Two jobs announcements this week give us clues about what is happening in our economy.
The good news was the US financial services firm PEAK6 setting up a Belfast base with the intention of employing 160 people over the next four years.
These are highly skilled jobs, mainly in software engineering.
Judi Hart, the firm’s chief operating officer, praised the city’s “rich talent offering and thriving technology sector”.
The bad news was at the Coleraine factory of AVX, a US-based electronics manufacturer.
The firm, which is a major supplier to the car industry is cutting 77 jobs, around a third of its local workforce.
It said the economic fallout from the pandemic had resulted in declining demand for its products.
- Belfast-based IT firm increases profits by 9%
- US software firm to create 170 new jobs
The expansion of PEAK6 suggests that firms which create digitally tradable goods and services have, to some degree, been insulated from the impact of the pandemic.
In fact firms like this have seen economic trends accelerating in their favour – governments, businesses and consumers have been forced to do more online as a result of social distancing.
Take the Belfast IT firm Kainos which specialises in helping government digitise its processes.
It has thrived during the crisis, despite all its staff working from home, and this week provided an upbeat trading statement saying it has a “robust pipeline” of work.
Or look at the Bazzarvoice, a US firm which provides services to online retailers.
It continued to grow its Belfast operation during the lockdown, adding 25 new recruits since March.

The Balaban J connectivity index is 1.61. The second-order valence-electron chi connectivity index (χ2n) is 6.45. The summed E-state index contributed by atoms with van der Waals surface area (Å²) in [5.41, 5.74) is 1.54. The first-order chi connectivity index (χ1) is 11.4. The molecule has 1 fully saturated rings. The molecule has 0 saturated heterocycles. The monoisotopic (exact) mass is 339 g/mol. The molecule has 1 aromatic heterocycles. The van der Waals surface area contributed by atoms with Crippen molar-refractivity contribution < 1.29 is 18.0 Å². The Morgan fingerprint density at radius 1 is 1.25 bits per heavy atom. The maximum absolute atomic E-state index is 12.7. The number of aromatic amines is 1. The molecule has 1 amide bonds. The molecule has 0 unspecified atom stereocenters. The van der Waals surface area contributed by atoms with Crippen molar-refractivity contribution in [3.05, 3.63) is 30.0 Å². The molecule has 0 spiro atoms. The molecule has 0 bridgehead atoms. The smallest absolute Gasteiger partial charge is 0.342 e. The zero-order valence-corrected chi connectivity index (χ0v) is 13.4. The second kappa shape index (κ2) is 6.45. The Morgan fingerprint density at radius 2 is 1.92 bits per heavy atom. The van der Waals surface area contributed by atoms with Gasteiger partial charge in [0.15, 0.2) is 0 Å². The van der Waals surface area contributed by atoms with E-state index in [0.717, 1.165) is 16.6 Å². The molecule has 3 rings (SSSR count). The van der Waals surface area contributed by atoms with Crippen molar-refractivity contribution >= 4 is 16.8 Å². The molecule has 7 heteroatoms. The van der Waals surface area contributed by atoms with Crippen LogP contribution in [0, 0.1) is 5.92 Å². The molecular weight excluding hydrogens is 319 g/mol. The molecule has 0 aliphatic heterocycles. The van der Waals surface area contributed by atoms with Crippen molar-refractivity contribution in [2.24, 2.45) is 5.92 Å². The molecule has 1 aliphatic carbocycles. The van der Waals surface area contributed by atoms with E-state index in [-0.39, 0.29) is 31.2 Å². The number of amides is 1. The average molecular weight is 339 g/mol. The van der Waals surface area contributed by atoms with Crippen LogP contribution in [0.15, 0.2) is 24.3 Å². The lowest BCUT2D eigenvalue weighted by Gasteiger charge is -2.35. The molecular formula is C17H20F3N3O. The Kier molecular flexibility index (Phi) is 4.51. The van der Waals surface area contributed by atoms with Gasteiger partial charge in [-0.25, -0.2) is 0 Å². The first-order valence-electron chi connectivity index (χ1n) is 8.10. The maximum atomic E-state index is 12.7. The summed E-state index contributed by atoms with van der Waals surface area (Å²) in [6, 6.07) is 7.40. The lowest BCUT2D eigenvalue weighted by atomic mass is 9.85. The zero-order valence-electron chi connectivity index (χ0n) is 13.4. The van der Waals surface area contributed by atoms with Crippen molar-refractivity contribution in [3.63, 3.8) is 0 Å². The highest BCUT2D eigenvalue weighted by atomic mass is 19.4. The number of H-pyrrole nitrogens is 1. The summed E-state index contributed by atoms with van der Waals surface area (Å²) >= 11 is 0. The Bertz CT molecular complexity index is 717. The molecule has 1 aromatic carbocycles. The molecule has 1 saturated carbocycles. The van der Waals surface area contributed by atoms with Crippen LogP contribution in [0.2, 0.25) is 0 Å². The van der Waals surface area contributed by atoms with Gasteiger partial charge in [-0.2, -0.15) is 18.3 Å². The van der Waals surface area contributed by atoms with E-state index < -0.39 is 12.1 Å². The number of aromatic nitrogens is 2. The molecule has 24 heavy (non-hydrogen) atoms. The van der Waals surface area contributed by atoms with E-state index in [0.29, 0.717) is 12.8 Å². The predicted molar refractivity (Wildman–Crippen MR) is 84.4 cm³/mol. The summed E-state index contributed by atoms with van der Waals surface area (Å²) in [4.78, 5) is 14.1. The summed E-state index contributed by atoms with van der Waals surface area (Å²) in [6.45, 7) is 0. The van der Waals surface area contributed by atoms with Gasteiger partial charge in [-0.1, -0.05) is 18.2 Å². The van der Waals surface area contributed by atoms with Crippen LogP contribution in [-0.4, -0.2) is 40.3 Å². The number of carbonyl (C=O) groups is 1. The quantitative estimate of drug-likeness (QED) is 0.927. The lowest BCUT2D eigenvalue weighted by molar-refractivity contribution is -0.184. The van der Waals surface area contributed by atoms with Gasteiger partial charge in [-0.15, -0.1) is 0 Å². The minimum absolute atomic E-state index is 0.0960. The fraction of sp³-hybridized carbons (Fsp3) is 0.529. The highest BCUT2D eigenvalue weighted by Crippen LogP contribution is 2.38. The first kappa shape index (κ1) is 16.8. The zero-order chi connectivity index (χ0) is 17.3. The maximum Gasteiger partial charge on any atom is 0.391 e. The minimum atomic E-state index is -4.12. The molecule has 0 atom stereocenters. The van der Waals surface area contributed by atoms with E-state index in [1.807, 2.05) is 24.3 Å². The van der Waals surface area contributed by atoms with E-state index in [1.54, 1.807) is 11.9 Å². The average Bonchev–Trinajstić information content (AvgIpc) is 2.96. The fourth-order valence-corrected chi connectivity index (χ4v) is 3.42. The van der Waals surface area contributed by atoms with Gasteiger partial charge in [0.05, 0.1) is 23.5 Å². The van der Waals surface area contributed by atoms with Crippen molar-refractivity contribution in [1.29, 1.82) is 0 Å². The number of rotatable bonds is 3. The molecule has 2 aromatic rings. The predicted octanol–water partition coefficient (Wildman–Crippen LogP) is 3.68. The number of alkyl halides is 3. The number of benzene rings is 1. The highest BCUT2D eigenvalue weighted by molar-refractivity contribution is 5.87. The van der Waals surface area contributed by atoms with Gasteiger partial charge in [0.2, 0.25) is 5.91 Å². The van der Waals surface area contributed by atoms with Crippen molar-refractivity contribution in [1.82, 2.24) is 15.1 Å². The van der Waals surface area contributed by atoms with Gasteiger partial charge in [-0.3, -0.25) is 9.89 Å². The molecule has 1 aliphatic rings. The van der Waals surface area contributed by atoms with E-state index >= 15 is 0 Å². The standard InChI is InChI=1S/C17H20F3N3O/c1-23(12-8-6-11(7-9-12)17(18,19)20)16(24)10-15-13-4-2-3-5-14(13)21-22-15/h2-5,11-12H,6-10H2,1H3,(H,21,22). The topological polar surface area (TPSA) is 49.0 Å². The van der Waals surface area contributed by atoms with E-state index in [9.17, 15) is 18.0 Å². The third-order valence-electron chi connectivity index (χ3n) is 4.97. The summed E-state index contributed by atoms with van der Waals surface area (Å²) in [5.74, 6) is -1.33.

But the AVX job cuts demonstrate that the physical economy is having a much tougher time.
Hardest hit of all is what we might call the social economy, those bits of economic life which involve people coming together in a happy and unstructured way.
Most obviously there are the drink-only pubs which are still closed and don’t yet have a reopening date.
But added to that is much of the creative and artistic sectors which are also prevented from returning to anything like normality.
The question of government’s response to this also came into sharp focus this week.
Employers who are using the furlough had to start contributing to employees wages and the entire scheme will be wound up at the end of October.
The Northern Ireland Executive has written to the chancellor calling for it to be extended.
But Downing Street seems determined that it will end and the thrust of policy now seems to be about directing people into jobs which are sustainable without government support.
That is going to have to mean a focus on training and re-skilling, an area of employment policy which, at best, has patchy outcomes.
It’s worth revisiting a study produced by the Institute for Public Policy Research (IPPR) a couple of years ago.
It praised some skills initiatives in Northern Ireland, such as the Assured Skills scheme which sees government work with employers to design vocational training programmes for specific job creation investments.
But it also highlighted how middle-aged people in Northern Ireland are more likely to be economically inactive compared to the UK average.
It says this points to a “significant gap” in training for those mid-career and who may have been made redundant.
With the end of the furlough likely to mean more redundancies getting resources into this area now looks like a priority.